Yingluck’s Dilemma: Governing a Divided Nation

By Ernie Bower and Rizal Siddik

Yingluck Shinawatra, now sworn in as Prime Minister, during Pheu Thai Party's last campaign rally before Thailand's general elections on July 3.

Yingluck Shinawatra, now sworn in as Prime Minister, during Puea Thai Party's last campaign rally before Thailand's general elections on July 3.

Thailand’s new 35-member cabinet led by the country’s first female prime minister, Yingluck Shinawatra, was sworn in on August 9. Twenty-nine members of the cabinet are members of the new prime minister’s victorious Puea Thai Party, while four members belong to political parties that joined the prime minister’s coalition, and two are outsiders.

It is uncertain whether a decisive national election victory will be enough to move Thailand beyond its bitter divisions and toward national reconciliation. Markets and investors stayed the course through years of turmoil and delivered impressive economic growth even when political controversy and unrest dominated the headlines. Now that a new government is taking power, markets and investors seem at least temporarily reassured.

However, a closer look suggests that Thailand’s deep divide will continue to challenge political stability. Parties opposed to rule by Puea Thai, led by the sister of former prime minister Thaksin Shinawatra, have plans to challenge the new government through the judicial system, parliamentary rules, and constitutional challenges. Time will tell if these efforts will gain traction or hobble Yingluck’s government.

As menacing as the opposition may be, living up to her party’s own campaign promises could provide the most daunting policy hurdles for Thailand’s new cabinet.

One of the new government’s first challenges will be to deliver on Puea Thai’s populist election campaign promises without spawning inflation, which is already running at over 4 percent. The party called for increasing the minimum wage by 40 percent to $10 a day, revamping the country’s health care system, providing tablet computers to all of the Kingdom’s school children, and increasing spending on infrastructure projects, which would cost about 20 percent of GDP (over $75 billion). Since many of these populist policies were chosen based on political rather than economic considerations, they may be difficult to implement sustainably. In his first interview as finance minister, Thirachai Phuvanatnaranubala said the pledge to raise the minimum wage is intended to increase the income of workers to boost domestic consumption. As Thailand relies on exports for about 60 percent of its GDP, recent global market turmoil will likely decrease the demand for Thai products. Thirachai told the Financial Times, “I’m hoping that we are showing the way for other Asian economies in terms of investing in our own countries rather than relying on the U.S. and Europe as our economic drivers.”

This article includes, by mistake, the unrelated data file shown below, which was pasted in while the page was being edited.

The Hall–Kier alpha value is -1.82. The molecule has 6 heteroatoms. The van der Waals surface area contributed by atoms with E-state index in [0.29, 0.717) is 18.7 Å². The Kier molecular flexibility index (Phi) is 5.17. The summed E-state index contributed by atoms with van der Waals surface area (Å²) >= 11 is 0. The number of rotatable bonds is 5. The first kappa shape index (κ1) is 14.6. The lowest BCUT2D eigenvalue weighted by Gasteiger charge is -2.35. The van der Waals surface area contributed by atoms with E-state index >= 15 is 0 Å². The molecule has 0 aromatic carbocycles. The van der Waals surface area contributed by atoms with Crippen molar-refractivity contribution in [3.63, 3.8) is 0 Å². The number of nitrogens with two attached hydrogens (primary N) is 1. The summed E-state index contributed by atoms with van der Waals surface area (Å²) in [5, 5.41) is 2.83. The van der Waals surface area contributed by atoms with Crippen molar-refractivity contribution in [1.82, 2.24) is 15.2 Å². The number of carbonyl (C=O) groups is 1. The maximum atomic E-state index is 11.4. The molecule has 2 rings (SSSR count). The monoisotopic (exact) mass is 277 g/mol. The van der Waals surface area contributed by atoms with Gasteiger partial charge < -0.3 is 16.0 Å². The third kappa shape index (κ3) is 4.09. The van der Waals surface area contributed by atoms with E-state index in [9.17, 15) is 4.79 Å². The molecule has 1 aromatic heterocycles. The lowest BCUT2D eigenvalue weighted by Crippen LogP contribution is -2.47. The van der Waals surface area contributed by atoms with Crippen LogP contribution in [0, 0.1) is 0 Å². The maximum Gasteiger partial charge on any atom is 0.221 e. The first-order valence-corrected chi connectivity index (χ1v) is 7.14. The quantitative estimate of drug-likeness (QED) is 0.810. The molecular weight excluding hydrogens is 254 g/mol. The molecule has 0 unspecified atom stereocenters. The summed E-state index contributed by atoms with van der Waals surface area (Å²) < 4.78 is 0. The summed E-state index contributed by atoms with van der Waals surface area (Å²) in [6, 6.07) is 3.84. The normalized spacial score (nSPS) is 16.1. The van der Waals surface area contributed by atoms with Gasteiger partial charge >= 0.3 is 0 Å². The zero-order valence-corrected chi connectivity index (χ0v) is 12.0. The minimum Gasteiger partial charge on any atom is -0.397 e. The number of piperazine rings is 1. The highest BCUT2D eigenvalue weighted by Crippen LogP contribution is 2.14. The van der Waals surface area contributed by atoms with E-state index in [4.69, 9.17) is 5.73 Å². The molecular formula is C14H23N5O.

Yingluck will face a second critical challenge in how she deals with her exiled brother. Her ability to manage Thaksin’s attempt to return to Thailand (a key Puea Thai campaign pledge) without his having to serve a two-year prison term for corruption and abuse of power is crucial. So is managing the widespread perception that Thaksin has significant influence over his sister’s government.

If not handled carefully, these issues could provoke strong reactions from opposing factions in Thailand, including the military, royalists, and Thaksin’s hard-core sympathizers, reigniting protests reminiscent of the 2010 demonstrations.

It is clear that opposition forces will do everything in their power to impede Yingluck in her efforts to govern the country. Her success as prime minister will depend in large part on the degree to which she can stay focused on good governance, deliver on her economic promises, and perhaps most importantly demonstrate independence from her brother without alienating his supporters.

Ernest Z. Bower is a Senior Adviser and Director of the Southeast Asia Program and the Pacific Partners Initiative at CSIS. Rizal Siddik is a researcher with the Southeast Asia Program.


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